Alternatively, I learned this weekend I have been interpreting the envelope for aero incorrectly. I thought we had a 5" bubble around the car, turns out it's more of a 5" envelope behind the most rearward portion of the bumper, based on measurements from the current setup I could move the wing 9" backwards!........That would have the wing setup exiting the vertical portion of the trunk, where 2 vertical slots would allow the trunk to close over the wing and still allow the trunk to open.

 

As another alternative, Matt has the same wing and is building a mount system like this for his car, which could swap onto my car for the sake of OLOA:

sleepyhead
sleepyhead Dork
4/2/18 3:47 p.m.

y'all should go look at pictures of the new mercedes amg gt3 car... their uprights are similar, but have a... slicker(?) angle adjustment

maybe in this gallery, like this second photo

klodkrawler05
klodkrawler05 Reader
4/3/18 9:05 a.m.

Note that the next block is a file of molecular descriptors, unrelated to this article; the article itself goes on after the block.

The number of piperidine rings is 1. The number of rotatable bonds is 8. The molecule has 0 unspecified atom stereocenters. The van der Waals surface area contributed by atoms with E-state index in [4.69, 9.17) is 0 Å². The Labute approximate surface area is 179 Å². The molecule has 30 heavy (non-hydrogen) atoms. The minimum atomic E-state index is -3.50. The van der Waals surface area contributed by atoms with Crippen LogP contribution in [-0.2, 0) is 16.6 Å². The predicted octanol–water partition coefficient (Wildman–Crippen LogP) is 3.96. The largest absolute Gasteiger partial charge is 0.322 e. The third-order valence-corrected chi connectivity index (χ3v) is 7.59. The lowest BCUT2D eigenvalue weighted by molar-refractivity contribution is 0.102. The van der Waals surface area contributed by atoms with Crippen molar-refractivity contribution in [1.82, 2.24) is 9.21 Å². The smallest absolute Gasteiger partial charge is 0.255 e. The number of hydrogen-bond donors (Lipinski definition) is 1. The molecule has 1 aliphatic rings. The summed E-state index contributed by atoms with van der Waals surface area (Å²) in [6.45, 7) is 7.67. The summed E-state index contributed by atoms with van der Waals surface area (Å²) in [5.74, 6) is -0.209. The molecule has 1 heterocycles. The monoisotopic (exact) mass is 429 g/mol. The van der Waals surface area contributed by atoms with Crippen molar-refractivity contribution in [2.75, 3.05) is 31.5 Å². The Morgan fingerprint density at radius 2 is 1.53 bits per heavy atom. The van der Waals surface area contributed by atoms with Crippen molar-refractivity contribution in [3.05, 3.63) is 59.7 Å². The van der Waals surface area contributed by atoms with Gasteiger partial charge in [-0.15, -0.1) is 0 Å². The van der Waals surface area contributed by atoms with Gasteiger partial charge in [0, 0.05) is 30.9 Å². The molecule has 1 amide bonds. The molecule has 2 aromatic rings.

In reply to sleepyhead :

Oh I like that!, I accidentally wound up with a setup sort of like that, my initial holes to bolt the 2 upright pieces together rendered the wing 1" too high so I pivoted the upper plate backwards around the leading bolt and drilled some new holes for the rear 2 bolts.

klodkrawler05
klodkrawler05 Reader
4/16/18 3:18 p.m.

Got the splitter ducts on the car. They turned out pretty awesome I think (whether they do anything remains to be seen)

My previous splitter was looking fairly rough so I cut a new one, this was much faster since I still had the template from last year:

Test fit turned out nice, I was pretty pleased since I just traced the duct and cut.